"We Are Not Amused, Sir Guillaume"
|Shining Armor: San Diego, 2001|
The Gothic Revival in your neighborhood park
Scott Farrell's chosen historical persona within the Society for Creative Anachronism is Sir Guillaume (pronounced gee-ome), a medieval Norman knight: an impressive fighter, but of otherwise doubtful repute. The most common weapon of an SCA warrior is a sword made from a heavy stick of rattan wood and wrapped in silver-colored duct tape. This sword is not edged metal, but it hits mighty hard. A knight's home-made armor has to be tough, and so does the knight.
But why would latter-day knights of the SCA have fun with sword-fighting, with medieval costume and armor that are not viewed in a museum case but worn and used in action? It's not combat to the death by any means, but it definitely is combat.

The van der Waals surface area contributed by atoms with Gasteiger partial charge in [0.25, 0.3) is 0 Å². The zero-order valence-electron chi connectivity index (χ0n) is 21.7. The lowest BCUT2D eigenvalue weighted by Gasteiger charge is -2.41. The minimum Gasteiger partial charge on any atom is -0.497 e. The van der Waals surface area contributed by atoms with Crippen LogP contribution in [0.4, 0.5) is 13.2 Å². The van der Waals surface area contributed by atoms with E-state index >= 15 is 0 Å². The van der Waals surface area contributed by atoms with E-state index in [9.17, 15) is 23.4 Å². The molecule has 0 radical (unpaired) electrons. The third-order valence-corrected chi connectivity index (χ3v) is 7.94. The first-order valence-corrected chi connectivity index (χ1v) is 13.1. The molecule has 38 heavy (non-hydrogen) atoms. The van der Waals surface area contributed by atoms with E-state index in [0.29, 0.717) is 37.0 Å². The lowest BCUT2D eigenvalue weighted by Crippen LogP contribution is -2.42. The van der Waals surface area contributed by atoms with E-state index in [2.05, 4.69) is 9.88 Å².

In contrasting the pomp and ceremony and more-personal battle of late Nineteenth Century armies with the gloomy mud and massive death of the First World War's No-Man's-Land, Winston S. Churchill — who knew both at first-hand — said that when the pageantry was taken out of warfare, they took out the best part. The Society for Creative Anachronism manages to restore some of the better aspects of the Middle Ages to our awareness, not only intellectual but tactile and sociable, feasting and costume and dance as well as arts and technologies. Spare-time re-creations not only of knighthood, but all manner of life in the roughly thousand years from the fall of the Roman Empire up to 1600 A.D. A new Gothic Revival in your neighborhood park. This re-creative, participatory experience is the Current Middle Ages, as they call it.